SNP Can Still Vote On Foxhunting After EVEL Comes Into Force

If Pro-Hunt Campaigners Think EVEL Will Help Them, They Are Wrong
A member of public flies a giant Scottish Saltire flag outside the Houses of Parliament
A member of public flies a giant Scottish Saltire flag outside the Houses of Parliament
ADRIAN DENNIS via Getty Images

If pro-hunt campaigners think English Votes for English Laws (EVEL) legislation will help them, they are wrong.

Just an hour after the Government announced it would be postponing the vote on amending the foxhunting ban, Leader of the Commons Chris Grayling published more details on EVEL.

The common thought is the changes would stop Scottish MPs voting on English only, or English and Welsh only, matters.

However, that is not what is being proposed.

What is actually being considered is that English MPs would have a veto on laws which only affect England.

The most common example used is when Labour introduced tuition fees in England, and was able to rely on its sizeable number of Scottish MPs to get the law through the Commons.

If a majority of English MPs had voted against the plans, then it wouldn’t have made it into law.

Therefore, the legislation has a purpose when the Government is relying on the support of MPs from Scotland.

The legislative process with EVEL

But the current Government is not in that position. The Tories have just one Scottish MP - David Mundell who represents Dumfriesshire, Clydesdale and Tweeddale. The Tory majority is based on its success in England.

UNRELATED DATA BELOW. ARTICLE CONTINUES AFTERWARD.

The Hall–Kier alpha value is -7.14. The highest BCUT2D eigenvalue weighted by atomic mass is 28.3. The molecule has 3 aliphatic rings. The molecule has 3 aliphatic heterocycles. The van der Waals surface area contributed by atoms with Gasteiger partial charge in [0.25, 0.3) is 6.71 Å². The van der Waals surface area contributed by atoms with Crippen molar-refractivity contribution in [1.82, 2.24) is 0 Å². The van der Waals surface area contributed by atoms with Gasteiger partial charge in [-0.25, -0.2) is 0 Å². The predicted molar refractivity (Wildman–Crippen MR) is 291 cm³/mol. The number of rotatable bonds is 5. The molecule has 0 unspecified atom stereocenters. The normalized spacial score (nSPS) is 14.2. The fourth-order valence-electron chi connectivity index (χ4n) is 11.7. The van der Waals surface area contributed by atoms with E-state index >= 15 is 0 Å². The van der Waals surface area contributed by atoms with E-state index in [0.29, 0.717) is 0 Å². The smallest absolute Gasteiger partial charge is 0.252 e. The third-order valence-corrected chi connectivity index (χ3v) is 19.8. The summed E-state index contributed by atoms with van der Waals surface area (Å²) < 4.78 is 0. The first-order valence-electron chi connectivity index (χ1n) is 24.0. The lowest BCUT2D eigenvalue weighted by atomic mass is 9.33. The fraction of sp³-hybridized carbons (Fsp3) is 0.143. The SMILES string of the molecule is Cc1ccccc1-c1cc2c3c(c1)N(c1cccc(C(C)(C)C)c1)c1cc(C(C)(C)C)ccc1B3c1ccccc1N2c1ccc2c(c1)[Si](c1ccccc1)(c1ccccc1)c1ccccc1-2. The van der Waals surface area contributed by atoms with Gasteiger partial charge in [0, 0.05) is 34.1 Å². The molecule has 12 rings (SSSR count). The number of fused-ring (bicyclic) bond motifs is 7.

What the EVEL changes actually mean is the government would have to secure two majorities on English-only matters.

First, from English MPs, and secondly, from the House of Commons as a whole.

An extract from today's announcement by Chris Grayling

So in the fox hunting example, even it was decreed as an ‘English only’ matter, the SNP could still defeat any changes at the ‘second majority’ stage.

EVEL is only useful if the Government of the day is being propped up by a large number of Scottish MPs. If it is not, then it is effectively meaningless.

When these proposals were first put forward by William Hague in the wake of the Scottish referendum, many Tories did not think the plans went far enough, including influential backbencher Bernard Jenkin.

The real reason why David Cameron will not get his way on changes to the foxhunting law is that a number of his own MPs, including Sports Minister Tracey Crouch, are set to vote against them.

These anti-hunt Tories are the ones keeping the return of foxhunting at bay – not the SNP.

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